Public Debt Dynamics and Religion

by George Hatjoullis

There is a great deal of media discussion about ‘sustainable’ public debt levels. George Osborne has made a big song and dance about legislating to target budget surpluses which would seem to imply at least not increasing debt levels. Greece is being vilified by all and sundry for accumulating an unsustainable level of debt. For the average voter all this is meaningless and there is a tendency to extrapolate from the individual to the state in a way that is intuitive but quite wrong. The state and the individual are not the same and the dynamics of debt do not work in the same way. I touched on this in my series of Economics lessons (1-19) which is still published on this blog but these need to be read as a block to make sense. In this blog I want to try to clarify some of the basic arithmetic to enable a better understanding of what is being discussed by the media.

The IMF have published technical papers covering the maths and the FT has set up an interactive that can be used to play around with the arithmetic. The basic equation is:

Dt=Dt-1x[1+Rt]/[1+Gt]-PBt

where Dt=debt to GDP ratio

Rt=real interest rate

Gt=real GDP growth rate

PBt= primary balance as % of GDP

Dt-1 is just last years debt to GDP ratio. The primary balance is net government expenditure ignoring interest expenses.

The first term to look at is [1+Rt]/[1+Gt]. If the real interest rate is 4% and the growth rate is 2% then this term is 1.04/1.02=1.02, with a bit of rounding. It is greater than one so the debt to GDP ratio tends to grow. At the moment real interest rates are negative to zero whilst growth rates are positive so debt to GDP ratios are not inclined to grow owing to this component. Debt dynamics are generally quite healthy. If governments do nothing the debt to GDP ratio is biased to decline at the moment. So why all the fuss?

The second term, the primary balance, may be negative and minus a negative is of course a positive. Negative primary balances are added to Dt and thus increase debt to GDP. If there is a primary deficit (a negative primary balance), debt tends to increase as a % of GDP. Running a primary surplus ( a positive primary balance) reduces debt to GDP.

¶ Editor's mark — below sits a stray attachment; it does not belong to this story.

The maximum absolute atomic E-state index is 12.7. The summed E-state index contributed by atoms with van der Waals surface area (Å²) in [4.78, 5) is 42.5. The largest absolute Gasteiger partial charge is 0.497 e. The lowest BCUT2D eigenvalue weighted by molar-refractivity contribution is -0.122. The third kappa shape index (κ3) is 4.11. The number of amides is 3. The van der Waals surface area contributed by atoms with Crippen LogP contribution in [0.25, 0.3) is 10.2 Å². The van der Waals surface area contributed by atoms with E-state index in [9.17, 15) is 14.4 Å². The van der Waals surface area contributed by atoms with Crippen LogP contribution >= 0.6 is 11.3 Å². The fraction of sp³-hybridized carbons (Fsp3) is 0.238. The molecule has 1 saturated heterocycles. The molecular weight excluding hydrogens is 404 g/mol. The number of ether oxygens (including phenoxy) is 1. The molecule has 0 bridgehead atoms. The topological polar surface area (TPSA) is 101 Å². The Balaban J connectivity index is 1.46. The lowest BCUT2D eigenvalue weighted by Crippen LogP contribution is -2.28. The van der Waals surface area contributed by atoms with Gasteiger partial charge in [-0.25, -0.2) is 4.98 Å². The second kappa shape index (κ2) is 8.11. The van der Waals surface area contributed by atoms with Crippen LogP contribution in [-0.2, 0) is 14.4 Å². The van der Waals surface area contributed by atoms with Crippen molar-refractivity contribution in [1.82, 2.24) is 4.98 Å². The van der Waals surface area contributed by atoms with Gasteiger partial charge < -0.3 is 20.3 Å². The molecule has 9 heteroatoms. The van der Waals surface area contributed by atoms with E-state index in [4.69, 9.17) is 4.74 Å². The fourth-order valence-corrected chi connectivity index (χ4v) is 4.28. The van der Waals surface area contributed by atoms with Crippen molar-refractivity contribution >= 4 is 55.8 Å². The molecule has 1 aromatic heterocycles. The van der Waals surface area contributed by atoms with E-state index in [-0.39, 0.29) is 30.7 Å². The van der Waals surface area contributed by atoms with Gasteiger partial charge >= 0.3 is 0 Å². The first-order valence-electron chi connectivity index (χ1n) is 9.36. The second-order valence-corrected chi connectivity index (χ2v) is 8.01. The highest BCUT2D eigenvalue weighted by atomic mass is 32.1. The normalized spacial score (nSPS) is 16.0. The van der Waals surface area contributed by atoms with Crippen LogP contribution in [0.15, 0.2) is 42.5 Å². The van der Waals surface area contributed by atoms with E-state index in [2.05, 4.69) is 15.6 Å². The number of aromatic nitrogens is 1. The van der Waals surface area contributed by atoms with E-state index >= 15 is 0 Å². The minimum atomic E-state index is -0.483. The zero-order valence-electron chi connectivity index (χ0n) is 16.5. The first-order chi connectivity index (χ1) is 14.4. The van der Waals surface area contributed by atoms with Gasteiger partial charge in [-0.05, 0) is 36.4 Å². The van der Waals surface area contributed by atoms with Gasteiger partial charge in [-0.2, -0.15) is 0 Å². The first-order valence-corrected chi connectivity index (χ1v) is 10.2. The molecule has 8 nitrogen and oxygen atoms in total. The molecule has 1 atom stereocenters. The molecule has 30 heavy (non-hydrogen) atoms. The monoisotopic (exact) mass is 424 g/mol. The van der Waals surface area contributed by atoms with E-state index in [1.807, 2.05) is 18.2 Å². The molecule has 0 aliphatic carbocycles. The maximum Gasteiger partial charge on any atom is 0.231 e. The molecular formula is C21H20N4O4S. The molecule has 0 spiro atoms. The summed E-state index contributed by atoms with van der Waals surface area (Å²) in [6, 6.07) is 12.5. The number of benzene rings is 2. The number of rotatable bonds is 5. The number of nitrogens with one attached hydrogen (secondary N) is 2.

Putting the two together it is clear that running a primary surplus is not necessary in order to reduce debt to GDP at the moment because of the relationship between real interest rates and real growth. A primary balance of zero will suffice. The question is does it reduce the debt to GDP ratio sufficiently quickly. Perhaps a better question is quickly enough for what?

There is a clear view in the economic literature and among policy makers that certain levels of debt are bad and unsustainable. Underlying this view are beliefs of the ‘natural order of things’. One important belief is that real interest rates typically exceed growth rates and debt levels will tend to grow unless kept in check through primary balance fiscal prudence. No one to my knowledge has unequivocally demonstrated that real interest rates must typically exceed growth rates. The present situation may persist. Moreover, if real interest rates are less than growth rates why exactly does the level of debt matter? It is evidently not inhibiting growth and the level of debt is inclined to fall. A primary balance of zero will suffice for fiscal prudence.

Fiscal prudence and the associated austerity has taken on a religious significance. It has become an act of faith that seems to ignore the facts on the ground. Real interest rates presently are less than growth rates, typically, and thus debt levels are biased to decline, ceteris paribus. In this situation growth is clearly not being inhibited by debt so why worry about the level of debt. A primary balance of zero or even a small deficit will not increase debt levels and is consistent with declining levels of debt. Chill out and focus on ensuring the economy is growing not too far below potential.

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